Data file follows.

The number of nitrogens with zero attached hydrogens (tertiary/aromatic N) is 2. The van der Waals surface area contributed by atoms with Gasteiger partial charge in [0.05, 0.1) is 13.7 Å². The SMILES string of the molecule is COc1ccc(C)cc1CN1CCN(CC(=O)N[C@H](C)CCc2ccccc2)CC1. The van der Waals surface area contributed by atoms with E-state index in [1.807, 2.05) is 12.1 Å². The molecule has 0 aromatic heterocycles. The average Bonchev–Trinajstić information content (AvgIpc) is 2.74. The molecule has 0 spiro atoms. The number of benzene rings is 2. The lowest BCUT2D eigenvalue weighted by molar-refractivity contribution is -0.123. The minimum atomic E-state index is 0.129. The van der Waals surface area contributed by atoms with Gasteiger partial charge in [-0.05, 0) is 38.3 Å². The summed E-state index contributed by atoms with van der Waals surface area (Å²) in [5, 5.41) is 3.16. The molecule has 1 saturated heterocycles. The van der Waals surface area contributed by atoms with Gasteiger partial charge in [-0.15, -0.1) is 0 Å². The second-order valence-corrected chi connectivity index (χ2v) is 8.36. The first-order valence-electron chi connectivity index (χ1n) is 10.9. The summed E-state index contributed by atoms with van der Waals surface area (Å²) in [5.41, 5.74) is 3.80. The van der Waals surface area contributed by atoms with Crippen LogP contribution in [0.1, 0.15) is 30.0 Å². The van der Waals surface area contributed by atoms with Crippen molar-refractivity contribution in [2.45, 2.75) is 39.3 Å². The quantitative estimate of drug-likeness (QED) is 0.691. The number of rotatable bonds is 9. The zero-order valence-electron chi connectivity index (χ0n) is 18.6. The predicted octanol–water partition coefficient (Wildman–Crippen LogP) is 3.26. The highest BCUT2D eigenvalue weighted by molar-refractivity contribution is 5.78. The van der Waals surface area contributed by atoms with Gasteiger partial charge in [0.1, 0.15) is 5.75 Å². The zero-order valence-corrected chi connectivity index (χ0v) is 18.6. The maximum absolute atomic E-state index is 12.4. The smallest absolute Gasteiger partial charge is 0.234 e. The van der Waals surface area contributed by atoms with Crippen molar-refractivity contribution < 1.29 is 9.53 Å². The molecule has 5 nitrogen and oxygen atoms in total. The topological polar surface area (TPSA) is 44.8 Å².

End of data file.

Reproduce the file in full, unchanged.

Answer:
The number of nitrogens with zero attached hydrogens (tertiary/aromatic N) is 2. The van der Waals surface area contributed by atoms with Gasteiger partial charge in [0.05, 0.1) is 13.7 Å². The SMILES string of the molecule is COc1ccc(C)cc1CN1CCN(CC(=O)N[C@H](C)CCc2ccccc2)CC1. The van der Waals surface area contributed by atoms with E-state index in [1.807, 2.05) is 12.1 Å². The molecule has 0 aromatic heterocycles. The average Bonchev–Trinajstić information content (AvgIpc) is 2.74. The molecule has 0 spiro atoms. The number of benzene rings is 2. The lowest BCUT2D eigenvalue weighted by molar-refractivity contribution is -0.123. The minimum atomic E-state index is 0.129. The van der Waals surface area contributed by atoms with Gasteiger partial charge in [-0.05, 0) is 38.3 Å². The summed E-state index contributed by atoms with van der Waals surface area (Å²) in [5, 5.41) is 3.16. The molecule has 1 saturated heterocycles. The van der Waals surface area contributed by atoms with Gasteiger partial charge in [-0.15, -0.1) is 0 Å². The second-order valence-corrected chi connectivity index (χ2v) is 8.36. The first-order valence-electron chi connectivity index (χ1n) is 10.9. The summed E-state index contributed by atoms with van der Waals surface area (Å²) in [5.41, 5.74) is 3.80. The van der Waals surface area contributed by atoms with Crippen LogP contribution in [0.1, 0.15) is 30.0 Å². The van der Waals surface area contributed by atoms with Crippen molar-refractivity contribution in [2.45, 2.75) is 39.3 Å². The quantitative estimate of drug-likeness (QED) is 0.691. The number of rotatable bonds is 9. The zero-order valence-electron chi connectivity index (χ0n) is 18.6. The predicted octanol–water partition coefficient (Wildman–Crippen LogP) is 3.26. The highest BCUT2D eigenvalue weighted by molar-refractivity contribution is 5.78. The van der Waals surface area contributed by atoms with Gasteiger partial charge in [0.1, 0.15) is 5.75 Å². The zero-order valence-corrected chi connectivity index (χ0v) is 18.6. The maximum absolute atomic E-state index is 12.4. The smallest absolute Gasteiger partial charge is 0.234 e. The van der Waals surface area contributed by atoms with Crippen molar-refractivity contribution < 1.29 is 9.53 Å². The molecule has 5 nitrogen and oxygen atoms in total. The topological polar surface area (TPSA) is 44.8 Å².